Mattilda Bernstein Sycamore's new memoir The End of San Francisco captures tumultuous times
And Sycamore has surprising words for those who think queer punk, riot grrrl, the bathhouse disco and clone-look revival, or the scene at the SF Eagle were essential to the queer activist movement (Kathleen Hanna of Bikini Kill makes a memorable appearance — Sycamore befriended her without knowing who she was, and later attended the first Le Tigre show.) Her habit of questioning everything can often paint her into corners of abrasive self-absorption, but she continues to raise interesting points about the fetishization of machismo in the FTM, leather, and punk communities, the emptiness of hipster activism, and the capitalist-colluding hypocrisy of "alternative culture."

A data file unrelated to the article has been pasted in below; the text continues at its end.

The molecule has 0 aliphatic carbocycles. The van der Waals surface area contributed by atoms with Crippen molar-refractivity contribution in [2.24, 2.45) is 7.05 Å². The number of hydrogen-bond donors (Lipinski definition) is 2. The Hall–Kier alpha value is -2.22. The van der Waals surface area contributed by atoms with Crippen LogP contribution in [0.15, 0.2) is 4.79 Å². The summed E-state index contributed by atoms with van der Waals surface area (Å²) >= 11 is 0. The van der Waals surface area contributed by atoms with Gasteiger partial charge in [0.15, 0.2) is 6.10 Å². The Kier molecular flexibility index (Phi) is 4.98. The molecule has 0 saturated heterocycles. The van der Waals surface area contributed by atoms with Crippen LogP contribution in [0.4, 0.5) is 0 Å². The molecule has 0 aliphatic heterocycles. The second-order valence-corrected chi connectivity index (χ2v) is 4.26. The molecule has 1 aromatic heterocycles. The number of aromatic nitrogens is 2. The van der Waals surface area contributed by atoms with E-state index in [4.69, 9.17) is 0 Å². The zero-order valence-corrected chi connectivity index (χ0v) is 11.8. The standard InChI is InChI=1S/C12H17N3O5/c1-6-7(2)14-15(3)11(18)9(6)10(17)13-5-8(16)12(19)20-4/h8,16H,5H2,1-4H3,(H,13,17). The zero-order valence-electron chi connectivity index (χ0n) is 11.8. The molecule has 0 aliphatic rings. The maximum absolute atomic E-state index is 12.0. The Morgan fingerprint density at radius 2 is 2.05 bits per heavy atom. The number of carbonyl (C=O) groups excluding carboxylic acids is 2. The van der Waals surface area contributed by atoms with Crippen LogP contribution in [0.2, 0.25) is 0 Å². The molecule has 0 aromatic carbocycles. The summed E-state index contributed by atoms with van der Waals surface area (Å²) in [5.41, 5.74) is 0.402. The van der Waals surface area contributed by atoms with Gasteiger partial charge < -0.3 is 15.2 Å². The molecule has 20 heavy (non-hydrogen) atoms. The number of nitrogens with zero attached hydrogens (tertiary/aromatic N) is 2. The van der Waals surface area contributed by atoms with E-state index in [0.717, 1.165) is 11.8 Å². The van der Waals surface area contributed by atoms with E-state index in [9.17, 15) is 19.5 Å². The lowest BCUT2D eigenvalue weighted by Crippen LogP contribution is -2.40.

As usual though, she saves her heaviest judgments for the mainstream gay morass, its Borg-like drive toward cultural hegemony via marriage, military, and consumerism — even as she acknowledges the necessary symbiosis that binds queer outcasts together. At 1993's March on Washington, "where suddenly there were a million white gay people in white t-shirts applying for Community Spirit cards": "Gays in the military was the big issue and what could be more horrifying but here's the thing: freaks actually found one another — we were so alienated that we went right up and said hi, I like your hair..."
This, then, is the tenderness that drives Bernstein to keep speaking out, despite the personal costs. As we weather another dot-com boom of homogenizing gentrification, The End of San Francisco is a timely reminder of the community that can spring from resistance.
MATTILDA BERNSTEIN SYCAMORE reads Tue/30, 7pm, free at City Lights Bookstore, 261 Columbus, SF. www.citylights.com, and Thursday, May 9, 7:30pm, free at the GLBT History Museum, 4127 18th St., SF. www.glbthistory.org